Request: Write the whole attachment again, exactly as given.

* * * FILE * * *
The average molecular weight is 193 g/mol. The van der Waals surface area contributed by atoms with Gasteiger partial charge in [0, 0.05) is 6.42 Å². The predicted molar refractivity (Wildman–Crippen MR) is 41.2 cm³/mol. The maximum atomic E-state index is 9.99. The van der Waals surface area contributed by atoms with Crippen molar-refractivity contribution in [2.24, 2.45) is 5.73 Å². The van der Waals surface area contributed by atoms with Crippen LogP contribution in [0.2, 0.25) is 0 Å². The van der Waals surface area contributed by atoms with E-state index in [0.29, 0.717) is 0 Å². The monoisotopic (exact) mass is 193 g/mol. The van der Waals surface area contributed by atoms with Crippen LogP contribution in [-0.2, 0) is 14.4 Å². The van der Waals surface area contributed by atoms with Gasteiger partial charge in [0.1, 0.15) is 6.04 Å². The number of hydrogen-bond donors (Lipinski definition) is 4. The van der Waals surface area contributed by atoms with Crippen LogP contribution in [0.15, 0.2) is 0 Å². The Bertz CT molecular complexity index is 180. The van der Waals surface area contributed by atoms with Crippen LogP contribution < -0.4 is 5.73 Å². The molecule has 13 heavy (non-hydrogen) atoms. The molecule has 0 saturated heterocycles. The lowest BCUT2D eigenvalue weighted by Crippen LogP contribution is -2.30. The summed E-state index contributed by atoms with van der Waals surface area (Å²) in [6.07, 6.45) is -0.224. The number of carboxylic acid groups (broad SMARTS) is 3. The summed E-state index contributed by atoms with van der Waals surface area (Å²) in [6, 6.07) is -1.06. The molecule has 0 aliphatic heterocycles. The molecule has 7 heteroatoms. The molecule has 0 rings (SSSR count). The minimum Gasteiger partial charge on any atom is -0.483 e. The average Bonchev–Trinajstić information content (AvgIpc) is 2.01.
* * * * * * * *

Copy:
The average molecular weight is 193 g/mol. The van der Waals surface area contributed by atoms with Gasteiger partial charge in [0, 0.05) is 6.42 Å². The predicted molar refractivity (Wildman–Crippen MR) is 41.2 cm³/mol. The maximum atomic E-state index is 9.99. The van der Waals surface area contributed by atoms with Crippen molar-refractivity contribution in [2.24, 2.45) is 5.73 Å². The van der Waals surface area contributed by atoms with Crippen LogP contribution in [0.2, 0.25) is 0 Å². The van der Waals surface area contributed by atoms with E-state index in [0.29, 0.717) is 0 Å². The monoisotopic (exact) mass is 193 g/mol. The van der Waals surface area contributed by atoms with Crippen LogP contribution in [-0.2, 0) is 14.4 Å². The van der Waals surface area contributed by atoms with Gasteiger partial charge in [0.1, 0.15) is 6.04 Å². The number of hydrogen-bond donors (Lipinski definition) is 4. The van der Waals surface area contributed by atoms with Crippen LogP contribution in [0.15, 0.2) is 0 Å². The Bertz CT molecular complexity index is 180. The van der Waals surface area contributed by atoms with Crippen LogP contribution < -0.4 is 5.73 Å². The molecule has 13 heavy (non-hydrogen) atoms. The molecule has 0 saturated heterocycles. The lowest BCUT2D eigenvalue weighted by Crippen LogP contribution is -2.30. The summed E-state index contributed by atoms with van der Waals surface area (Å²) in [6.07, 6.45) is -0.224. The number of carboxylic acid groups (broad SMARTS) is 3. The summed E-state index contributed by atoms with van der Waals surface area (Å²) in [6, 6.07) is -1.06. The molecule has 0 aliphatic heterocycles. The molecule has 7 heteroatoms. The molecule has 0 rings (SSSR count). The minimum Gasteiger partial charge on any atom is -0.483 e. The average Bonchev–Trinajstić information content (AvgIpc) is 2.01.